Thread Number: 44890  /  Tag: Major Appliances
Vintage Hotpoint Oven
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Post# 466007   9/10/2023 at 09:58 by broomvac (N/A)        

broomvac's profile picture
Hey All,

My girlfriendís oven is this presumably vintage Hotpoint unit. I know all about old vacuums but very little about old ovens, so I canít figure out why it sometimes takes forever to preheat. Itís as if sometimes one of the elements (or relays?) is not activating. Sometimes it preheats in no time, whereas other times it takes ages. This morning is one of those times. This is delaying our biscuits.

Any ideas?


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Post# 466275 , Reply# 1   9/17/2023 at 19:32 by JustJunque (Western MA)        

Hey broomvac,

Apparently, you have everyone stumped.
Are you a member over at AW? There's probably more electric range experts over there.
I just checked in to say that I hope your biscuits turned out okay!

Post# 466354 , Reply# 2   9/21/2023 at 10:05 by texaskirbyguy (Plano, TX)        

Bad/burned connections or bad thermostat would be my first guesses without seeing a wiring diagram, the unit itself, or even an exploded view of the exact model.

Get an exploded view of the model from online parts distributors and then you can see the parts in the circuit and go from there.

These units are about a simple as they come and are easy to repair. Parts for these style ovens should be fairly interchangeable and thus still available.

With as crappy as new ovens are, this is certainly worth fixing (if the inside is as nice looking as the outside!)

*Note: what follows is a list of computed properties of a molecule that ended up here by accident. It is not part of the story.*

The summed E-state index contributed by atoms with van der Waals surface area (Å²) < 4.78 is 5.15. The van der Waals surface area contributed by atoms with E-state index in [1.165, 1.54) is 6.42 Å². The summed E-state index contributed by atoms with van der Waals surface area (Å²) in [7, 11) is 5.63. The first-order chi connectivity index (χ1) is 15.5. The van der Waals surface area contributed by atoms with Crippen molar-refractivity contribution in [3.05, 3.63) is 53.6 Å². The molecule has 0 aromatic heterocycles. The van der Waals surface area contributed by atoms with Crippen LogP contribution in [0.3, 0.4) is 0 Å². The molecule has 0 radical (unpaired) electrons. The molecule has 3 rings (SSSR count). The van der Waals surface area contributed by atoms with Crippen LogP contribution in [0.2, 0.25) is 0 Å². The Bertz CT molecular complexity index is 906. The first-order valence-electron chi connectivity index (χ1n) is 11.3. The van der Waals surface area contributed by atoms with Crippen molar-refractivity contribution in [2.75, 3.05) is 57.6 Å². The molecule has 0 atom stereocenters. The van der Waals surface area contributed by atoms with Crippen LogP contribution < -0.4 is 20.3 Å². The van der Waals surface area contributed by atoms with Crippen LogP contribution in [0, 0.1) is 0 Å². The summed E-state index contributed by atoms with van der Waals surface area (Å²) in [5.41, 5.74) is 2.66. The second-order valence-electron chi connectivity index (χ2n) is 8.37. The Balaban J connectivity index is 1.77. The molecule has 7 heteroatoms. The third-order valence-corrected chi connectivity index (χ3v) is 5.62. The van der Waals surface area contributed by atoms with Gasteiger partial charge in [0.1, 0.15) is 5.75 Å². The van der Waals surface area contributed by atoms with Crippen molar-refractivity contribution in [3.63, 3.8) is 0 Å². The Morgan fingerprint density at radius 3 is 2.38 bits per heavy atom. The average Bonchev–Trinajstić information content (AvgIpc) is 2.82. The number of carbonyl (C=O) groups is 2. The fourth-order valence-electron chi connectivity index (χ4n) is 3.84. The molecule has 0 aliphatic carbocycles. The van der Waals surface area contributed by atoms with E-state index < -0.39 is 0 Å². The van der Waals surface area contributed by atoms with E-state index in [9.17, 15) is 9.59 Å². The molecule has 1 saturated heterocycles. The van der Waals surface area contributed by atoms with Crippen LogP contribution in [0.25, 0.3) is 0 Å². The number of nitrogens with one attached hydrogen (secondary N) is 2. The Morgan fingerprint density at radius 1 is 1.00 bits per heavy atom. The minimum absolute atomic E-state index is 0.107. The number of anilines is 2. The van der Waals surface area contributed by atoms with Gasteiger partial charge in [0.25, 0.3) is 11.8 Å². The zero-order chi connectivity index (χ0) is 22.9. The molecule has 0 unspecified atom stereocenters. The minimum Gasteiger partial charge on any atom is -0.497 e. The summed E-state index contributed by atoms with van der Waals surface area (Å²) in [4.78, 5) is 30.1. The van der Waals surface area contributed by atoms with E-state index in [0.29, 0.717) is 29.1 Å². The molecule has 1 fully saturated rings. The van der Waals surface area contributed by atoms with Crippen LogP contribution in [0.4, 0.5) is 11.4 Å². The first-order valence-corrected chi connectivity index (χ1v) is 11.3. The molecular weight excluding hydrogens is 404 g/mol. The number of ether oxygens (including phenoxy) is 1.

Post# 466367 , Reply# 3   9/22/2023 at 12:35 by human (Pines of Carolina)        
Yeah, what texaskirbyguy said...

human's profile picture
That range is dead simple, and that's a really good thing. Heck, it doesn't even have a timer, so no circuit boards inside. Manufacturers had to quit making them like that because there was no way they could set them up to self-destruct just after the warranty expires, forcing customers into replacing the whole appliance because the circuit boards had already become obsolete and no longer available on a highly accelerated schedule.

Had I not had a home warranty at the time, I would have been faced with the same choice with my stove, an early '90s vintage glass top Lady Kenmore, about five years ago. The warranty company offered me either a $300 cash payout to go toward replacing the stove or sending the circuit board out to be rebuilt, and I chose the latter. The technician who removed and installed the board said I made the right choice. Since the board had to be rebuilt by hand, it was probably better than a new or new old stock one that had been made on an assembly line.

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